I have not had one word from her
I have not had one word from her
Frankly I wish I were dead
When she left she wept
a great deal; she said to me This parting must be
endured, Sappho. I go unwillingly.
I said Go, and be happy
but remember (you know
well) whom you leave shackled by love
If you forget me think
of our gifts to Aphrodite
and all the loveliness that we shared
all the violet tiaras,
braided rosebuds, dill and
crocus twined around your young neck
myrrh poured on your head
and on soft mats girls with
all that they most wished for beside them
while no voices chanted
choruses without ours,
no woodlot bloomed in spring without song...
--Translated by Mary Barnard
Come back to me Gongyla here tonight
You my rose with your Lydian lyre.
There hovers forever around you delight:
A beauty desired.
Even your garment plunders my eyes.
I am enchanted: I who once
Complained to the Cyprus-born goddess
Whom I now beseech
Never to let this lose me grace
But rather bring you back to me:
Amongst all mortal women the one
I most wish to see.
--Translated by Paul Roche
On the throne of many hues Immortal Aphrodite
On the throne of many hues
child of Zeus weaving wiles--I beg you
not to subdue my spirit Queen
with pain or sorrow
but come--if ever before
having heard my voice from far away
you listened and leaving your father's
golden home you came
in your chariot yoked with swift lovely
sparrows bringing you over the dark earth
thick-feathered wings swirling down
from the sky through mid-air
arriving quickly--you Blessed One
with a smile on your unaging face
asking again what have I suffered
and why am I calling again
and in my wild heart what did I most wish
to happen to me: "Again whom must I persuade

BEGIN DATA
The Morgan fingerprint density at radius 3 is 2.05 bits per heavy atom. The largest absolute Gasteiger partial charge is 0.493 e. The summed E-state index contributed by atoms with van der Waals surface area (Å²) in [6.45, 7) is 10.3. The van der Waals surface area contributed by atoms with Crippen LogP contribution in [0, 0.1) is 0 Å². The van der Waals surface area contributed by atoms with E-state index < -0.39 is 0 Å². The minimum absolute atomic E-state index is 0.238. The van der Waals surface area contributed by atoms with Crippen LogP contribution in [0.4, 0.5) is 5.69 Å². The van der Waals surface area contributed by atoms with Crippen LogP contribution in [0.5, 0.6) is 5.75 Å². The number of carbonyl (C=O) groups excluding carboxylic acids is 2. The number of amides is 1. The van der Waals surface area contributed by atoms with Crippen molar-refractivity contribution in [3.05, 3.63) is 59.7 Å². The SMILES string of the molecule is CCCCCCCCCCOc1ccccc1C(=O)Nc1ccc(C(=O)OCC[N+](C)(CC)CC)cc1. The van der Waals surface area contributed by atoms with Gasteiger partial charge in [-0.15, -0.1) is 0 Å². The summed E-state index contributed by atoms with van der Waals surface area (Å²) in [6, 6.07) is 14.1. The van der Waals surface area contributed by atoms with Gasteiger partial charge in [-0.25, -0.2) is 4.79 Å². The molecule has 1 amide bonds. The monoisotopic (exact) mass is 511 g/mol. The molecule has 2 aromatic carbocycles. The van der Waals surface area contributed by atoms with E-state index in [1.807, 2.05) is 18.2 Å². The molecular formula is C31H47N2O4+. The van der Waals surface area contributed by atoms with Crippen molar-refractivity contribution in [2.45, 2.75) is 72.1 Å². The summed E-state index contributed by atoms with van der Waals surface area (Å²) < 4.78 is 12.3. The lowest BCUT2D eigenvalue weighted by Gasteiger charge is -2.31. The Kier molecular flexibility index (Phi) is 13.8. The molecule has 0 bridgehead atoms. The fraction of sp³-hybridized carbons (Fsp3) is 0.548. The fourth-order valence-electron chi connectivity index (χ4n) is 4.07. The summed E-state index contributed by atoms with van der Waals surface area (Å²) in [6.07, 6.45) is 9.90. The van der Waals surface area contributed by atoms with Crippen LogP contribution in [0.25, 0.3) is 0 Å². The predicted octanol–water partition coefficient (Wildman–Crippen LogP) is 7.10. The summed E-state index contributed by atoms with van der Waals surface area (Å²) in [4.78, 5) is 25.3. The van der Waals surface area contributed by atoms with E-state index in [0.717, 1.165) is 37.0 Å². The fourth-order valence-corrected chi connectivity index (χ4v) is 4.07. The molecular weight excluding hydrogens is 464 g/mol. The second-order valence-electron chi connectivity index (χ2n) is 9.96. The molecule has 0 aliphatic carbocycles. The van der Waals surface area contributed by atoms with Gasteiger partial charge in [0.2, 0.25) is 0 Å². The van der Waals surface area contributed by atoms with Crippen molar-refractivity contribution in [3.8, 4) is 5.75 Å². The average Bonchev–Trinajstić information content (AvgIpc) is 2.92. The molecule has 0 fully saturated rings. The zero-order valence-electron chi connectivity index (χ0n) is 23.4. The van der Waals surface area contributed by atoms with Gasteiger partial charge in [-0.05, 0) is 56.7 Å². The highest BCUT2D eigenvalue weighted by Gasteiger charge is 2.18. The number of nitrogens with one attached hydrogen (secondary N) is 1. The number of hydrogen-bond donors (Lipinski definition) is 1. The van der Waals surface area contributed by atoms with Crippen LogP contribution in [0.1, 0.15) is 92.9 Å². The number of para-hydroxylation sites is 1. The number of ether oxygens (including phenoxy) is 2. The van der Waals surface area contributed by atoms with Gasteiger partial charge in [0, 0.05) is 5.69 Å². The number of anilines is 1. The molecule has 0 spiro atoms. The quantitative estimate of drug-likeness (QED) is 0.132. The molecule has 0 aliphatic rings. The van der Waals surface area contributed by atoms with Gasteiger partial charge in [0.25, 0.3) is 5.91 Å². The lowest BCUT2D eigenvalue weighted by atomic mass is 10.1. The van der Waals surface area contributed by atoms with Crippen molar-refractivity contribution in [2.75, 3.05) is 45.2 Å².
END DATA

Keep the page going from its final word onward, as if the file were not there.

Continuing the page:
back into the harness of your love?
Sappho who wrongs you?
For if she flees soon she'll pursue
she doesn't accept gifts but she'll give
if not now loving soon she'll love
even against her will."
Come to me now again release me from
this pain everything my spirit longs
to have fulfilled fulfill and you
be my ally
--Translated by Diane Rayor
That country girl has witched your wishes
all dressed up in her country clothes
and she hasn't got the sense
to hitch her rags above her ankles.
--Translated by Jim Powell
Some an army of horsemen some an army on foot
Some an army of horsemen
some an army on foot
and some say a fleet of ships is the loveliest sight
on this dark earth; but I say it is what-
ever you desire:
and it it possible to make this perfectly clear
to all; for the woman who far surpassed all others
in her beauty Helen left her husband --
the best of all men --
behind and sailed far away to Troy; she did not spare
a single thought for her child nor for her dear parents
but [the goddess of love] led her astray
reminds me now of Anactoria
although far away
--Translated by Josephine Balmer
Though in Sardis now
she things of us constantly
and of the life we shared.
She saw you as a goddess
and above all your dancing gave her deep joy.
Now she shines among Lydian women like
the rose-fingered moon
rising after sundown erasing all
stars around her and pouring light equally
across the salt sea
and over densely flowered fields
lucent under dew. Her light spreads
on roses and tender thyme
and the blooming honey-lotus.
Often while she wanders she remem-
bers you gentle Atthis
and desire eats away at her heart
for us to come.
--Translated by Willis Barnstone
many scholars have studied the life and works of Sappho; this list presents only a sample of recent work.
Sappho biography and translated fragments
Sappho short biography and several fragments
Sappho Sappho translated by Mary Barnard (Berkeley: University of California Press 1958)
Sappho The Love Songs of Sappho translated by Paul Roche (New York: Penguin Books 1966 1991)
Eva Cantarella Pandora's Daughters: The Role and Status of Women in Green and Roman Antiquity (Baltimore: John Hopkins 1987)
Judy Grahn The Highest Apple: Sappho and the Lesbian Poetic Tradition (San Francisco: Spinsters Ink 1985)
Edith Mora excerpt from Sappho -- The Story of a Poet (Flammarion 1966)
Diane Rayor Sappho's Lyre: Archaic Lyric and Women Poets of Ancient Greece translated by Diane Rayor (Berkeley: University of California Press 1991)
Leah Rissman Love as War: Homeric Allusion in the Poetry of Sappho (Konigstein: Verlag Anton Hain 1983)
David M. Robinson Sappho and Her Influence (Boston: Marshall Jones 1924)
Jane McIntosh Snyder The Woman and the Lyre: Women Writers in Classical Greece and Rome (Carbondale: Southern Illinois University Press 1989)
中国诗歌库 中华诗库 中国诗典 中国诗人 中国诗坛 首页